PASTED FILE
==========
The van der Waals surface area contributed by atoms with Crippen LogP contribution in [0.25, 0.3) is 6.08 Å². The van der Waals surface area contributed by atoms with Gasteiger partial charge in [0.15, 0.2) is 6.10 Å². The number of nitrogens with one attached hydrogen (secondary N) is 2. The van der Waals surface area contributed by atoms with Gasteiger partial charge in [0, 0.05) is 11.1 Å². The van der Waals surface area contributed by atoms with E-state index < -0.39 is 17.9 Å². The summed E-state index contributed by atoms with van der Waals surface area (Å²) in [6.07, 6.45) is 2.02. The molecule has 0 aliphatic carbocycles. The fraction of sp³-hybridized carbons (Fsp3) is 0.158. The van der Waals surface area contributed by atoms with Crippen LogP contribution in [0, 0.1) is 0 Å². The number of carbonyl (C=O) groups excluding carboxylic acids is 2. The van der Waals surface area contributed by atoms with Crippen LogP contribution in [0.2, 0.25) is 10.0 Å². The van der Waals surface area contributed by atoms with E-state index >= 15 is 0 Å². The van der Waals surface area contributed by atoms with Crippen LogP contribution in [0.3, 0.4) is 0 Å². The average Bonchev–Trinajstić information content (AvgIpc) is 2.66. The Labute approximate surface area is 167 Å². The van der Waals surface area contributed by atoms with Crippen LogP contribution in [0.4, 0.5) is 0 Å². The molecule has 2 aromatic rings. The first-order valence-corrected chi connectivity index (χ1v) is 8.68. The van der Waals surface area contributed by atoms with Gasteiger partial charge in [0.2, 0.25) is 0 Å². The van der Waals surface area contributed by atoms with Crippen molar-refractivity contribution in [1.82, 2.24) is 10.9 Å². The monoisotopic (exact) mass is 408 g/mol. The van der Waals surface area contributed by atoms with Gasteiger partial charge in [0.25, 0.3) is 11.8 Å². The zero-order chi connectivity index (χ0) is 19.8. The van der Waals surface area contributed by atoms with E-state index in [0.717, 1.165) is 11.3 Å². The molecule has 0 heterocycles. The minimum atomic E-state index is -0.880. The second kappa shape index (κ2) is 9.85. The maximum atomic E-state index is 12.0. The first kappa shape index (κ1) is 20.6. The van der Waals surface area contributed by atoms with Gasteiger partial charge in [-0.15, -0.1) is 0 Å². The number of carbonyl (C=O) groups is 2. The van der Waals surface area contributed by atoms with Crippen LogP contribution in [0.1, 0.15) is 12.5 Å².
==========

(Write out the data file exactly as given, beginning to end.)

The van der Waals surface area contributed by atoms with Crippen LogP contribution in [0.25, 0.3) is 6.08 Å². The van der Waals surface area contributed by atoms with Gasteiger partial charge in [0.15, 0.2) is 6.10 Å². The number of nitrogens with one attached hydrogen (secondary N) is 2. The van der Waals surface area contributed by atoms with Gasteiger partial charge in [0, 0.05) is 11.1 Å². The van der Waals surface area contributed by atoms with E-state index < -0.39 is 17.9 Å². The summed E-state index contributed by atoms with van der Waals surface area (Å²) in [6.07, 6.45) is 2.02. The molecule has 0 aliphatic carbocycles. The fraction of sp³-hybridized carbons (Fsp3) is 0.158. The van der Waals surface area contributed by atoms with Crippen LogP contribution in [0, 0.1) is 0 Å². The number of carbonyl (C=O) groups excluding carboxylic acids is 2. The van der Waals surface area contributed by atoms with Crippen LogP contribution in [0.2, 0.25) is 10.0 Å². The van der Waals surface area contributed by atoms with E-state index >= 15 is 0 Å². The van der Waals surface area contributed by atoms with Crippen LogP contribution in [0.3, 0.4) is 0 Å². The average Bonchev–Trinajstić information content (AvgIpc) is 2.66. The Labute approximate surface area is 167 Å². The van der Waals surface area contributed by atoms with Crippen LogP contribution in [0.4, 0.5) is 0 Å². The molecule has 2 aromatic rings. The first-order valence-corrected chi connectivity index (χ1v) is 8.68. The van der Waals surface area contributed by atoms with Gasteiger partial charge in [0.2, 0.25) is 0 Å². The van der Waals surface area contributed by atoms with Crippen molar-refractivity contribution in [1.82, 2.24) is 10.9 Å². The monoisotopic (exact) mass is 408 g/mol. The van der Waals surface area contributed by atoms with Gasteiger partial charge in [0.25, 0.3) is 11.8 Å². The zero-order chi connectivity index (χ0) is 19.8. The van der Waals surface area contributed by atoms with E-state index in [0.717, 1.165) is 11.3 Å². The molecule has 0 heterocycles. The minimum atomic E-state index is -0.880. The second kappa shape index (κ2) is 9.85. The maximum atomic E-state index is 12.0. The first kappa shape index (κ1) is 20.6. The van der Waals surface area contributed by atoms with Gasteiger partial charge in [-0.15, -0.1) is 0 Å². The number of carbonyl (C=O) groups is 2. The van der Waals surface area contributed by atoms with Crippen LogP contribution in [0.1, 0.15) is 12.5 Å².